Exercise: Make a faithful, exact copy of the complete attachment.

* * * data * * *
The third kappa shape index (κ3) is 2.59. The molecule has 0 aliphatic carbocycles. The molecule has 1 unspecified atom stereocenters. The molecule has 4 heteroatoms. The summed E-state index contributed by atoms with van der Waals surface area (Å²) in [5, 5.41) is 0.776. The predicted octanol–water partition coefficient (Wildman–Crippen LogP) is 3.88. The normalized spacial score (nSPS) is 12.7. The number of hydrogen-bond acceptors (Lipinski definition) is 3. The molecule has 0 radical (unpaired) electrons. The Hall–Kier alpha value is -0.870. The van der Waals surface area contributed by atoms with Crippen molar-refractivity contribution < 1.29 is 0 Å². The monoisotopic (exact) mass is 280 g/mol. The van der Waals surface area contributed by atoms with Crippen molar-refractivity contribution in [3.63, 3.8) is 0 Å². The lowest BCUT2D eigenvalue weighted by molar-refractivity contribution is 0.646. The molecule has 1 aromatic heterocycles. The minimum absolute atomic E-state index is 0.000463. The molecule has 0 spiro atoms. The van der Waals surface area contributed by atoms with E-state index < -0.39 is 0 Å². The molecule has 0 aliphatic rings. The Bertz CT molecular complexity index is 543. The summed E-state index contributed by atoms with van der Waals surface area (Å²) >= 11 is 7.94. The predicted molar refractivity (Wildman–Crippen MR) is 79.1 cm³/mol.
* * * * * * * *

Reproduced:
The third kappa shape index (κ3) is 2.59. The molecule has 0 aliphatic carbocycles. The molecule has 1 unspecified atom stereocenters. The molecule has 4 heteroatoms. The summed E-state index contributed by atoms with van der Waals surface area (Å²) in [5, 5.41) is 0.776. The predicted octanol–water partition coefficient (Wildman–Crippen LogP) is 3.88. The normalized spacial score (nSPS) is 12.7. The number of hydrogen-bond acceptors (Lipinski definition) is 3. The molecule has 0 radical (unpaired) electrons. The Hall–Kier alpha value is -0.870. The van der Waals surface area contributed by atoms with Crippen molar-refractivity contribution < 1.29 is 0 Å². The monoisotopic (exact) mass is 280 g/mol. The van der Waals surface area contributed by atoms with Crippen molar-refractivity contribution in [3.63, 3.8) is 0 Å². The lowest BCUT2D eigenvalue weighted by molar-refractivity contribution is 0.646. The molecule has 1 aromatic heterocycles. The minimum absolute atomic E-state index is 0.000463. The molecule has 0 spiro atoms. The van der Waals surface area contributed by atoms with E-state index < -0.39 is 0 Å². The molecule has 0 aliphatic rings. The Bertz CT molecular complexity index is 543. The summed E-state index contributed by atoms with van der Waals surface area (Å²) >= 11 is 7.94. The predicted molar refractivity (Wildman–Crippen MR) is 79.1 cm³/mol.